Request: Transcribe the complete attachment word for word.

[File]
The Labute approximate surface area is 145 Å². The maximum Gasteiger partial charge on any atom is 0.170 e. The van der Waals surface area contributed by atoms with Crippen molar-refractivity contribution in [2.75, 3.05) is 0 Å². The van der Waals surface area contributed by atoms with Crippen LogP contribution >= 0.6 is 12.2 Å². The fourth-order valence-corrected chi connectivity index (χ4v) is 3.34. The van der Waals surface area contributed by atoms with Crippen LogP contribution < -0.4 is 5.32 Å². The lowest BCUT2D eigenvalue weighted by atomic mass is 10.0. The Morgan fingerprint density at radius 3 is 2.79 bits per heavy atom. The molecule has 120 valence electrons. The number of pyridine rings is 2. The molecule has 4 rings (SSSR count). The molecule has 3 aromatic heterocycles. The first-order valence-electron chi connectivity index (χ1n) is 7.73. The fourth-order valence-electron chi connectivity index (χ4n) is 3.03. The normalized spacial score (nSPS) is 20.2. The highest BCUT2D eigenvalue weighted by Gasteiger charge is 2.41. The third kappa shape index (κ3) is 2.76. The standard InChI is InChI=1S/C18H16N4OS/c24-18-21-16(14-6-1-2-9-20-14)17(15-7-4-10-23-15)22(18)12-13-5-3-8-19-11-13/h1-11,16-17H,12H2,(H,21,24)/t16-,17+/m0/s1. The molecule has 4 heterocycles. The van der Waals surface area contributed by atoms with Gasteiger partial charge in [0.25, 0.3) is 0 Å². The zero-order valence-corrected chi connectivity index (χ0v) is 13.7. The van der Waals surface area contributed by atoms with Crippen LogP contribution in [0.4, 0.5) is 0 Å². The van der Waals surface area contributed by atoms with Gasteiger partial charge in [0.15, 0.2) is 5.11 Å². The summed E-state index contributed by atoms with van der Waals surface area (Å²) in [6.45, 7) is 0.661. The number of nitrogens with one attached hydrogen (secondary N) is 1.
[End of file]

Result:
The Labute approximate surface area is 145 Å². The maximum Gasteiger partial charge on any atom is 0.170 e. The van der Waals surface area contributed by atoms with Crippen molar-refractivity contribution in [2.75, 3.05) is 0 Å². The van der Waals surface area contributed by atoms with Crippen LogP contribution >= 0.6 is 12.2 Å². The fourth-order valence-corrected chi connectivity index (χ4v) is 3.34. The van der Waals surface area contributed by atoms with Crippen LogP contribution < -0.4 is 5.32 Å². The lowest BCUT2D eigenvalue weighted by atomic mass is 10.0. The Morgan fingerprint density at radius 3 is 2.79 bits per heavy atom. The molecule has 120 valence electrons. The number of pyridine rings is 2. The molecule has 4 rings (SSSR count). The molecule has 3 aromatic heterocycles. The first-order valence-electron chi connectivity index (χ1n) is 7.73. The fourth-order valence-electron chi connectivity index (χ4n) is 3.03. The normalized spacial score (nSPS) is 20.2. The highest BCUT2D eigenvalue weighted by Gasteiger charge is 2.41. The third kappa shape index (κ3) is 2.76. The standard InChI is InChI=1S/C18H16N4OS/c24-18-21-16(14-6-1-2-9-20-14)17(15-7-4-10-23-15)22(18)12-13-5-3-8-19-11-13/h1-11,16-17H,12H2,(H,21,24)/t16-,17+/m0/s1. The molecule has 4 heterocycles. The van der Waals surface area contributed by atoms with Gasteiger partial charge in [0.25, 0.3) is 0 Å². The zero-order valence-corrected chi connectivity index (χ0v) is 13.7. The van der Waals surface area contributed by atoms with Crippen LogP contribution in [0.4, 0.5) is 0 Å². The van der Waals surface area contributed by atoms with Gasteiger partial charge in [0.15, 0.2) is 5.11 Å². The summed E-state index contributed by atoms with van der Waals surface area (Å²) in [6.45, 7) is 0.661. The number of nitrogens with one attached hydrogen (secondary N) is 1.